When working between After Effects and Unity, there are several ways of importing motion design assets, using formats such as video and image sequence. Particularly with HoloLens, I found myself designing and animating 2D assets that require alpha channel in output. Unity is infamous for not accepting videos with alpha channel by default. There are paid plugins that solve this but another alternative solution is to output your animations from After Effects as sprite sheet PNG image.
An amazingly helpful and free plugin which does the job is Sheetah. It automatically renders and organizes each frame into a single sprite sheet in PNG, which can be imported into Unity and played back as a sprite animation with alpha channel. For more step by step instructions on how to work with sprite animation, refer to Unity's manual.
Some general notes when using this workflow:
- A sprite sheet is a square grid collection of sprite frames that plays linearly as a sprite animation when imported into Unity
- Each sprite frame resolution is equivalent to your comp size in After Effects. 1024 x 1024 pixels is usually good enough for a single UI animation. So a 1 second animation at 25 fps would result in a sprite sheet of 5120 x 5120 pixels.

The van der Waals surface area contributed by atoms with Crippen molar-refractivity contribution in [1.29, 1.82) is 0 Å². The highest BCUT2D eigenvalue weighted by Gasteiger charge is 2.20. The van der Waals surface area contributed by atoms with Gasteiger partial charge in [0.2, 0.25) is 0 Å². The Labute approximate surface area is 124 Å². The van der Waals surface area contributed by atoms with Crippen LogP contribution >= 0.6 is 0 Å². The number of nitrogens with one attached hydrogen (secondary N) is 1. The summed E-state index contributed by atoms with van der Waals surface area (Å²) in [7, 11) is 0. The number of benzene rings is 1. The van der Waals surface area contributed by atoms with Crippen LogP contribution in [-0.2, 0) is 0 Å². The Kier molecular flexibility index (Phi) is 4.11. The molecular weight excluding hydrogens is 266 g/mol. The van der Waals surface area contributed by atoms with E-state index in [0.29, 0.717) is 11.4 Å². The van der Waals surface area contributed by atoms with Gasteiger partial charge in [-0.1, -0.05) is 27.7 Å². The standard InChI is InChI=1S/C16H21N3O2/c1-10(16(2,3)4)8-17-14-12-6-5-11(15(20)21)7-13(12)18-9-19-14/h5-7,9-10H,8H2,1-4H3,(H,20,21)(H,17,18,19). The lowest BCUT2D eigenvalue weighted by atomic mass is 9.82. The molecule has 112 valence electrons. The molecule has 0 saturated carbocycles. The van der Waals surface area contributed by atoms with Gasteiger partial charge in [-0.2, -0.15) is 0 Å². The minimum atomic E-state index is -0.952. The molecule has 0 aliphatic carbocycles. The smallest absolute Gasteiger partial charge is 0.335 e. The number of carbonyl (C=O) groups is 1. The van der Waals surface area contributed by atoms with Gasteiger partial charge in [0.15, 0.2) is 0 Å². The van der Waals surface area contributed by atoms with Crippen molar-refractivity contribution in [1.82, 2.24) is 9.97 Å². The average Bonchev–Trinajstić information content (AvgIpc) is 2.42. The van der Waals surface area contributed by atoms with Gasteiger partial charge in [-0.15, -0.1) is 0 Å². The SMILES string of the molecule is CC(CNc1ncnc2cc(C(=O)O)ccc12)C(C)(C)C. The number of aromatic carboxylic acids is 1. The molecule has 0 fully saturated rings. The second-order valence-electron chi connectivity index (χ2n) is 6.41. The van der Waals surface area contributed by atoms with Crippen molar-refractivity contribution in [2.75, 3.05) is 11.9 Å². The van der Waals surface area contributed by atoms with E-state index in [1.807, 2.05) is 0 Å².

- Keep your animation short, to reduce the resolution of the sprite sheet. Anything above 10k x 10k pixels may not be read by Unity. If you have a long animation, consider trading off with a lower comp size, say 512 x 512 pixels. I usually keep things below 20 seconds at 30fps.
- For best results, try to keep your sprite sheet resolution at a square ratio. This means restricting your animation to 25fps if you only have 1 second, or 1 second and 6 frames if you need it at 30fps. I have encountered sprite animations that jitter in Unity when the sprite sheet is not in square ratio.
- As a motion designer I'm used to not worrying about the afterlife of an animation. Traditionally it either cuts to a new frame, camera moves away or a new asset animates in to hide the previous one. However in HoloLens, since everything can be seen, things that appear have to disappear or loop logically (unless it is suppose to remain static forever). With this in mind, every time I animate something I'll also have to design its outro or loop.